Tempted to live and work by the sea? Check out our latest vacancy: English to French Translator (in-house position)


HUB Awards 2014 | EXPORTING BRAND CORNWALL from The MotionFarm on Vimeo.

translation technology

AJT in December issue of Forbes Magazine

What does AJT have in common with Apple, Tesla, and GoPro? Aside from all being great companies, they’re also all mentioned in the December 2014 issue of Forbes Magazine!

To be more exact, Apple, Tesla, GoPro and co. have been listed as some of the most reputable clients of the innovative translation platform Smartling in the article “Translate Your App: How Smartling Goes Global With Apple, Tesla, GoPro And More”. And as one of Smartling’s preferred referral partners, AJT’s Anja was quoted too.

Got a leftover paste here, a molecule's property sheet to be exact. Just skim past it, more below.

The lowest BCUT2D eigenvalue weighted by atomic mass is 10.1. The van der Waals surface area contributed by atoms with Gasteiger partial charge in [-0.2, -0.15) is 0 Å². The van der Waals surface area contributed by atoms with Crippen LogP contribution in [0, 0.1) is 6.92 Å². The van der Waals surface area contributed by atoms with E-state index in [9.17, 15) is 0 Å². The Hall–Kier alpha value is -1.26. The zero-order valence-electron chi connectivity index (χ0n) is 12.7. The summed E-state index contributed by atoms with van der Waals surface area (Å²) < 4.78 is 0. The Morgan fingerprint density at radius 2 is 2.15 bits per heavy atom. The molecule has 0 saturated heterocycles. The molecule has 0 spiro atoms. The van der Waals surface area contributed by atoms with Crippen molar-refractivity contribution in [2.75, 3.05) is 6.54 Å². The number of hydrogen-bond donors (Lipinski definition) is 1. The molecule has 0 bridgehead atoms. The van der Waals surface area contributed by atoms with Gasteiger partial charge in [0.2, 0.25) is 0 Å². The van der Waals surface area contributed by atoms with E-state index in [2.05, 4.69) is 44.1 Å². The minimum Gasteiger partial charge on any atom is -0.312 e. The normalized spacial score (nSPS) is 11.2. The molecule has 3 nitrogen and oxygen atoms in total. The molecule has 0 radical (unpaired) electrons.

As part of their research for the article, Forbes had interviewed Anja back in November and clearly made a good choice when picking the following sentence out of the 45-minute telephone conversation in which Anja raved about the features and functions of her favorite translation technology:

The traditional tools work like a 1995 PC, but Smartling is more like Facebook or Twitter – it’s sexy,” says English-German translator Anja Jones. She expanded her own agency with work from Smartling. Jones says she onboards new freelancers in less than half an hour.

The article also elaborates on Smartling being “an early mover with more than 300 clients” and “the fastest way to help clients expand abroad”.

If you would like to know more about the Smartling technology or discuss your internationalisation strategy, please get in touch. After all, as Forbes author Brian Solomon concludes, “these days everyone wants to go abroad”. 🙂